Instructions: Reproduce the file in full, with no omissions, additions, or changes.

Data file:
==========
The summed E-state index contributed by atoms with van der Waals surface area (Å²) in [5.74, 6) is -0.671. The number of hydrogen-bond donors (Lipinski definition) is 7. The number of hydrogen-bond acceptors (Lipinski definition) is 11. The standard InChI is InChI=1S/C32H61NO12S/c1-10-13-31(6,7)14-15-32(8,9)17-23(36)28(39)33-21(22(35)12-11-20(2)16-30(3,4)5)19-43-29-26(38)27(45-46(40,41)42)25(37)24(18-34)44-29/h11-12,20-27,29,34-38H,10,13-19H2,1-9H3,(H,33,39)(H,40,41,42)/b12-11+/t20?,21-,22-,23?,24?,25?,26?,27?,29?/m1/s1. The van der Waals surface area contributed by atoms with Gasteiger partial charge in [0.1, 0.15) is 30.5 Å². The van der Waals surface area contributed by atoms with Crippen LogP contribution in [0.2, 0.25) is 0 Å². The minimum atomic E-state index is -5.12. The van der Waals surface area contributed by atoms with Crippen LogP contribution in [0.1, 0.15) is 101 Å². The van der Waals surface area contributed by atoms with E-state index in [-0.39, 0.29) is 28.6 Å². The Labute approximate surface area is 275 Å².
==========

The summed E-state index contributed by atoms with van der Waals surface area (Å²) in [5.74, 6) is -0.671. The number of hydrogen-bond donors (Lipinski definition) is 7. The number of hydrogen-bond acceptors (Lipinski definition) is 11. The standard InChI is InChI=1S/C32H61NO12S/c1-10-13-31(6,7)14-15-32(8,9)17-23(36)28(39)33-21(22(35)12-11-20(2)16-30(3,4)5)19-43-29-26(38)27(45-46(40,41)42)25(37)24(18-34)44-29/h11-12,20-27,29,34-38H,10,13-19H2,1-9H3,(H,33,39)(H,40,41,42)/b12-11+/t20?,21-,22-,23?,24?,25?,26?,27?,29?/m1/s1. The van der Waals surface area contributed by atoms with Gasteiger partial charge in [0.1, 0.15) is 30.5 Å². The van der Waals surface area contributed by atoms with Crippen LogP contribution in [0.2, 0.25) is 0 Å². The minimum atomic E-state index is -5.12. The van der Waals surface area contributed by atoms with Crippen LogP contribution in [0.1, 0.15) is 101 Å². The van der Waals surface area contributed by atoms with E-state index in [-0.39, 0.29) is 28.6 Å². The Labute approximate surface area is 275 Å².